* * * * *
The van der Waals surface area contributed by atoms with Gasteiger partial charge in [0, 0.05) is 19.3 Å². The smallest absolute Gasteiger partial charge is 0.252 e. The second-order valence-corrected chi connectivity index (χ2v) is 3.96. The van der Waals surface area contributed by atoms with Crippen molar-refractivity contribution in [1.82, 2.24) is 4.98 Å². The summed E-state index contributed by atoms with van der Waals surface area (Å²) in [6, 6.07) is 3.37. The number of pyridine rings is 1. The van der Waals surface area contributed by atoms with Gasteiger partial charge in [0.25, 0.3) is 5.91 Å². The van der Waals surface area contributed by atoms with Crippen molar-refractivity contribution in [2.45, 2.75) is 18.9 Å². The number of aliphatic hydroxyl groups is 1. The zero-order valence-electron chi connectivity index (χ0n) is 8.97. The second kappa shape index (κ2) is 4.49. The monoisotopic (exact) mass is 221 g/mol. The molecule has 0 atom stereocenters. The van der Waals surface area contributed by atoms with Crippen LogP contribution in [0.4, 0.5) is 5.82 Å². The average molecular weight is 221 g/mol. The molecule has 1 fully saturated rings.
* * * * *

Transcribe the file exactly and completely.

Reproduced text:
The van der Waals surface area contributed by atoms with Gasteiger partial charge in [0, 0.05) is 19.3 Å². The smallest absolute Gasteiger partial charge is 0.252 e. The second-order valence-corrected chi connectivity index (χ2v) is 3.96. The van der Waals surface area contributed by atoms with Crippen molar-refractivity contribution in [1.82, 2.24) is 4.98 Å². The summed E-state index contributed by atoms with van der Waals surface area (Å²) in [6, 6.07) is 3.37. The number of pyridine rings is 1. The van der Waals surface area contributed by atoms with Gasteiger partial charge in [0.25, 0.3) is 5.91 Å². The van der Waals surface area contributed by atoms with Crippen molar-refractivity contribution in [2.45, 2.75) is 18.9 Å². The number of aliphatic hydroxyl groups is 1. The zero-order valence-electron chi connectivity index (χ0n) is 8.97. The second kappa shape index (κ2) is 4.49. The monoisotopic (exact) mass is 221 g/mol. The molecule has 0 atom stereocenters. The van der Waals surface area contributed by atoms with Crippen LogP contribution in [0.4, 0.5) is 5.82 Å². The average molecular weight is 221 g/mol. The molecule has 1 fully saturated rings.